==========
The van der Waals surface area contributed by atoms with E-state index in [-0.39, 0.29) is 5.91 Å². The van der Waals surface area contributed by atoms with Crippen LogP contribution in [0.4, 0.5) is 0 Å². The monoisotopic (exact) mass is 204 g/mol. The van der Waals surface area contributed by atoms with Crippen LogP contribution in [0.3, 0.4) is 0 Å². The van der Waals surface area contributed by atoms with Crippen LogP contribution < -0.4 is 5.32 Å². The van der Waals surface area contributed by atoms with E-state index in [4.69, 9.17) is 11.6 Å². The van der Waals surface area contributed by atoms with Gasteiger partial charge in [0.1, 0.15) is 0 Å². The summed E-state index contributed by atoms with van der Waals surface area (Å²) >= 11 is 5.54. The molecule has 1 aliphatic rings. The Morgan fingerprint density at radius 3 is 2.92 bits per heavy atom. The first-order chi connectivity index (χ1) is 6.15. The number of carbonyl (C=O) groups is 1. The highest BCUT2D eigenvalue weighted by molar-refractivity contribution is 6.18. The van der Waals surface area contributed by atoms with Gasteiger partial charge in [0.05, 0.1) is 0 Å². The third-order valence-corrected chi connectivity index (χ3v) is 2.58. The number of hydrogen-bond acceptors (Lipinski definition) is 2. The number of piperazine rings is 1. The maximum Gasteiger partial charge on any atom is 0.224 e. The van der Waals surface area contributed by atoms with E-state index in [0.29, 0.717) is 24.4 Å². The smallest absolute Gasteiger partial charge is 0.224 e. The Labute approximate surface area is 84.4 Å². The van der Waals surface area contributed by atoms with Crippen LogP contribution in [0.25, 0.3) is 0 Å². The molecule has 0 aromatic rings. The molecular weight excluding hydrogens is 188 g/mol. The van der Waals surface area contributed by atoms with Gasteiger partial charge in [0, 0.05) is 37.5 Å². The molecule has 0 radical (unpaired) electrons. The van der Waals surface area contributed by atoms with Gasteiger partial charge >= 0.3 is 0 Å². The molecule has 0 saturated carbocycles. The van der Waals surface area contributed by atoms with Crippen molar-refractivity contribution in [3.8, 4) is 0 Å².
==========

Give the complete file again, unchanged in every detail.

The van der Waals surface area contributed by atoms with E-state index in [-0.39, 0.29) is 5.91 Å². The van der Waals surface area contributed by atoms with Crippen LogP contribution in [0.4, 0.5) is 0 Å². The monoisotopic (exact) mass is 204 g/mol. The van der Waals surface area contributed by atoms with Crippen LogP contribution in [0.3, 0.4) is 0 Å². The van der Waals surface area contributed by atoms with Crippen LogP contribution < -0.4 is 5.32 Å². The van der Waals surface area contributed by atoms with E-state index in [4.69, 9.17) is 11.6 Å². The van der Waals surface area contributed by atoms with Gasteiger partial charge in [0.1, 0.15) is 0 Å². The summed E-state index contributed by atoms with van der Waals surface area (Å²) >= 11 is 5.54. The molecule has 1 aliphatic rings. The Morgan fingerprint density at radius 3 is 2.92 bits per heavy atom. The first-order chi connectivity index (χ1) is 6.15. The number of carbonyl (C=O) groups is 1. The highest BCUT2D eigenvalue weighted by molar-refractivity contribution is 6.18. The van der Waals surface area contributed by atoms with Gasteiger partial charge in [0.05, 0.1) is 0 Å². The third-order valence-corrected chi connectivity index (χ3v) is 2.58. The number of hydrogen-bond acceptors (Lipinski definition) is 2. The number of piperazine rings is 1. The maximum Gasteiger partial charge on any atom is 0.224 e. The van der Waals surface area contributed by atoms with E-state index in [0.29, 0.717) is 24.4 Å². The smallest absolute Gasteiger partial charge is 0.224 e. The Labute approximate surface area is 84.4 Å². The van der Waals surface area contributed by atoms with Crippen LogP contribution in [0.25, 0.3) is 0 Å². The molecule has 0 aromatic rings. The molecular weight excluding hydrogens is 188 g/mol. The van der Waals surface area contributed by atoms with Gasteiger partial charge in [0, 0.05) is 37.5 Å². The molecule has 0 radical (unpaired) electrons. The van der Waals surface area contributed by atoms with Gasteiger partial charge >= 0.3 is 0 Å². The molecule has 0 saturated carbocycles. The van der Waals surface area contributed by atoms with Crippen molar-refractivity contribution in [3.8, 4) is 0 Å².